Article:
25 Matching Annotations
  1. Apr 2022
    1. The Hori key enters a Hori lock in such a way as to affirm your suspicion that every key you’ve ever inserted into every lock throughout your entire life was a sham. A false combination — jittery, sticky, imprecise. You realize how badly cut, forged by shoddy means, all the keys you own currently are. Using this Hori key and lock combination is similar to how you might have felt the first time you ever touched a masterfully finished piece of wood — shock at that glassy smoothness you didn’t think could be brought out from the material. The key enters. Within perfectly milled chambers, the driver pins — attenuated by precisely tensioned springs — push against the key pins as the key slides forward in the keyway. The driver pins align to a dead-straight shear line and you feel the key settle with a satisfaction of a meticulously-measured thing spooning its Platonic opposite. Then you twist. The movement of the bolt away from the frame is so smooth — the door having been hung by some god of carpentry with the accuracy of a proton collision path — that you gasp, actually gasp, at the mechanism.

      I love the visceral way Craig Mod describes these Hori key/lock mechanisms. Makes me want to go out and buy one.

  2. Jul 2021
    1. resist vendor locking

      This is a monumental reason for carefully choosing our suppliers. If I weren't able to export everything that I annotate from places like Readwise I would not be their customer.

  3. Jun 2021
  4. Mar 2021
  5. Jan 2021
  6. Oct 2020
    1. manually specifying the order isn't really a great solution (as tempting as it sounds) because you'll probably have broken behaviour if you subsequently move away from Rollup.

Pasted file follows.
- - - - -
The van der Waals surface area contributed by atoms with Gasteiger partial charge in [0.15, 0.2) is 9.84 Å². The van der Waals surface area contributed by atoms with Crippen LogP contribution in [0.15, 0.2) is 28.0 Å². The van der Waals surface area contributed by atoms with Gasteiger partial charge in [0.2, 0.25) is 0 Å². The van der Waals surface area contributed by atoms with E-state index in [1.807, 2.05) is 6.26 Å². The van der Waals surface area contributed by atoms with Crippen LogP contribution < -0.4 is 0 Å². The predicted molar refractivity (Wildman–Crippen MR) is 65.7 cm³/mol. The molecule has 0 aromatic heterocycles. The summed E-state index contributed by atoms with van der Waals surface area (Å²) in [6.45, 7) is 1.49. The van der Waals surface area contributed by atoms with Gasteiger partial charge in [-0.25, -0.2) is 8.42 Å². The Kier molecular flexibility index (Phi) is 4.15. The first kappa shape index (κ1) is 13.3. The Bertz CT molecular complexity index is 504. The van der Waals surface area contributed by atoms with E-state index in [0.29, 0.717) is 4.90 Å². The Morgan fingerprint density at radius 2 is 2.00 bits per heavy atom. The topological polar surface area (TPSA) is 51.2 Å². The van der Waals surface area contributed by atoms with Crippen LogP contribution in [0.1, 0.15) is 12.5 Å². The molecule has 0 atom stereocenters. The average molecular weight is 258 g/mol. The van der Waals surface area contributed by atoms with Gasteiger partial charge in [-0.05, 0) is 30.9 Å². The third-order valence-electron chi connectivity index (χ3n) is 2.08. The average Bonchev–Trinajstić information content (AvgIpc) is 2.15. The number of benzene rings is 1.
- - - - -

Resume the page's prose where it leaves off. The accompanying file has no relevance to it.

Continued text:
7. Jul 2020
  8. Jun 2020
  9. Apr 2020
    1. They are proof that our openness about our data formats means that you do not have to fear data lock-in.
    2. It’s this third way that we avoid lock-in that is relevant to today’s topic. Our data format design is specified well enough so that people with no connection to AgileBits can write software to be able to handle it.
    1. If you don't—or can't—lock your users in, the best way to compete is to innovate at a breakneck pace. Let's use Google Search as an example. It's a product that cannot lock users in: users don't have to install software to use it; they don't have to upload data to use it; they don't have to sign two-year contracts; and if they decide to try another search engine, they merely type it into their browser's location bar, and they're off and running.
    2. it is far preferable to spend your engineering effort on innovation than it is to build bigger walls and stronger doors that prevent users from leaving
    3. Want to keep your users? Just make it easy for them to leave.
    4. Users are starting to realize, however, that as they store more and more of their personal data in services that are not physically accessible, they run the risk of losing vast swaths of their online legacy if they don't have a means of removing their data.
  10. Mar 2020
  11. Dec 2019
  12. Sep 2019
  13. Nov 2017
    1. Publishers previously lost a lot of revenue from textbooks because many students bought secondhand, rented, pirated or just skipped buying textbooks altogether. Inclusive-access programs have changed that.